16 November, 2021

HIU Prof Seeks to Help Readers ‘Rediscover’ Jesus at Christmas

by | 26 October, 2021 | 0 comments

By Jim Nieman

Professor of New Testament Dr. Carl N. Toney has written academic books in the past, but with Ruining Christmas—Rediscovering Jesus, he targets a wider Christian audience.

“People in my church would get excited about each book,” says Toney of Hope International University in Fullerton, Calif., “but I found myself apologizing and deferring by saying, ‘This book is probably not for you.’ So, it struck me, Why not write a book for people in my church? Why not write a book that the average person might enjoy and benefit from?

“Christmas seemed like the natural place to begin since its where the story of Christianity begins.”

The first part of the book’s title, “Ruining Christmas,” has drawn some mixed reactions.

Some people may dwell on a particularly bad Christmas experience—perhaps due to the loss of a loved one—which makes the holiday difficult or has “ruined” it, Toney says. “If we find ourselves in those moments of loss, then this book is meant to help us find hope by rediscovering Jesus.”

“Sometimes we need to ruin unhelpful ideas or habits,” Toney adds. “We can see this in the commercialization of Christmas, but we may also find some of our church traditions also get in the way. So, this book also explores some of the traditions around Christmas that may distract us from finding Christ.”

The book is written for anyone who has questions about Christmas.

“I try to explore the historical questions surrounding Christmas’s origins—from the date of Jesus’ birth to the establishment of the December 25 holiday around the time of Constantine,” Toney says. “I look at the origins of various traditions from Santa Claus to Christmas trees to Advent wreaths. But we also dive into the biblical accounts from the shepherds to the magi.”

As an example, he cites Mary and Joseph’s arrival in Bethlehem.

“Most of us grew up with this image of Joseph and Mary scurrying around Bethlehem, trying to find shelter,” Toney says. “They are constantly turned away until a kindly innkeeper gives them a place among his animals. But the problem with this story is that there is no inn and there is no innkeeper.”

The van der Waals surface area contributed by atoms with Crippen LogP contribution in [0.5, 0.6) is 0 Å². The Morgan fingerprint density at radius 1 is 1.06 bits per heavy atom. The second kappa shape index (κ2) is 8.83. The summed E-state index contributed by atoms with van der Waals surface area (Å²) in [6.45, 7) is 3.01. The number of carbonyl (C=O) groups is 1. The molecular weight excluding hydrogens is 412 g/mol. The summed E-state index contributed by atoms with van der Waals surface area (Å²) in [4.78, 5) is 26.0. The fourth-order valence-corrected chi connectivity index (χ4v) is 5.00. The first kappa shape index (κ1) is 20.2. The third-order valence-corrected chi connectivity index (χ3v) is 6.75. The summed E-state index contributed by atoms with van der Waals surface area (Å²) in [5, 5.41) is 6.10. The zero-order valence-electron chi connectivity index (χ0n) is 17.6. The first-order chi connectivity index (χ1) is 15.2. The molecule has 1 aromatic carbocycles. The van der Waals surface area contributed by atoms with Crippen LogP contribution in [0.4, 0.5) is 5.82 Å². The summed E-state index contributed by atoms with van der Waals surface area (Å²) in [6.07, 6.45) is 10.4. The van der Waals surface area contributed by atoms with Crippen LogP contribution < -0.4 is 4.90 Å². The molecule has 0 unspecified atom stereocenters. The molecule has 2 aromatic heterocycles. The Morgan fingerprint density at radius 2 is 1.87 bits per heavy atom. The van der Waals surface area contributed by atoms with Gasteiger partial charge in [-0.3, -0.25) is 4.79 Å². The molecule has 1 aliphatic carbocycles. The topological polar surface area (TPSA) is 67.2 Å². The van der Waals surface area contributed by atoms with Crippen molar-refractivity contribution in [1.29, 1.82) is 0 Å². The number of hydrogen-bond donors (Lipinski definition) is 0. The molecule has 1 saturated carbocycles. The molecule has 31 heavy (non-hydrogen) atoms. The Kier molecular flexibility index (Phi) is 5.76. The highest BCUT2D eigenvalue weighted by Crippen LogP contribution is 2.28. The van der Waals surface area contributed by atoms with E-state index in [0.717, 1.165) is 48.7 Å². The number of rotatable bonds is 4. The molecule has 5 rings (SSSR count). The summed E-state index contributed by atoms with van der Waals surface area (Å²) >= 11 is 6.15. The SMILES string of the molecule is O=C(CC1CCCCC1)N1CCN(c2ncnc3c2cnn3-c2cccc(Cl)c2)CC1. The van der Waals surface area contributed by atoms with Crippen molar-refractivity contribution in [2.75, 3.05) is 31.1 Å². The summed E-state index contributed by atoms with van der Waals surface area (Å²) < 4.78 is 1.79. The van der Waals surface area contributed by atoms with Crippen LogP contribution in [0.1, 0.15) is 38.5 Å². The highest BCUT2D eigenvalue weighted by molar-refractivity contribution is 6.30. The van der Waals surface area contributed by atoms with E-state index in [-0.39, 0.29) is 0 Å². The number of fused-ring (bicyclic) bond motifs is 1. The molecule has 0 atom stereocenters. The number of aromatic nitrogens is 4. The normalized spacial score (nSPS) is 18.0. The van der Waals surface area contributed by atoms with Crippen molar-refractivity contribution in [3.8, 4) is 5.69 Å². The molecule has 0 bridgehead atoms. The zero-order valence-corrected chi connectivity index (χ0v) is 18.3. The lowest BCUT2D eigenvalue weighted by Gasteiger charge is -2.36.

“Older translations translated the Greek word katalyma as ‘inn.’ But newer translations have noted that this word is better translated as ‘guest room.’ This translation reveals how Joseph’s family had been ashamed of this couple because Mary was pregnant before marriage. While Jesus was rejected by his extended family, part of his mission was to welcome those who are rejected.”

Toney notes that a second “guest room”— the location of the Last Supper—appears at the end of Luke.

“As a Passover meal, this was meant for family, and we see Jesus gathering his new family and making a place for everyone at his table,” he says. “The story challenges us to consider how we treat unwed parents. It reminds us that we need to be welcoming of others.”

“Whatever the topic, our goal is to ask spiritual questions that result in practical habits to be cultivated throughout the year.”

Reaction from those who have read the book has “very positive,” Toney says.

“I’ve had parents tell me that this is exactly the sort of book that they plan on sharing with their teenage kids who have questions about their faith,” he says, “[and] pastors have joked with me how they’ve just found their next sermon series to steal.”

Ruining Christmas—Rediscovering Jesus is published by Cascade Books (an imprint of Wipf & Stock Publishers). It is available in hardbound, paperback, and as an ebook/Kindle. It is also available from Amazon.

Jim Nieman serves as managing editor of Christian Standard.

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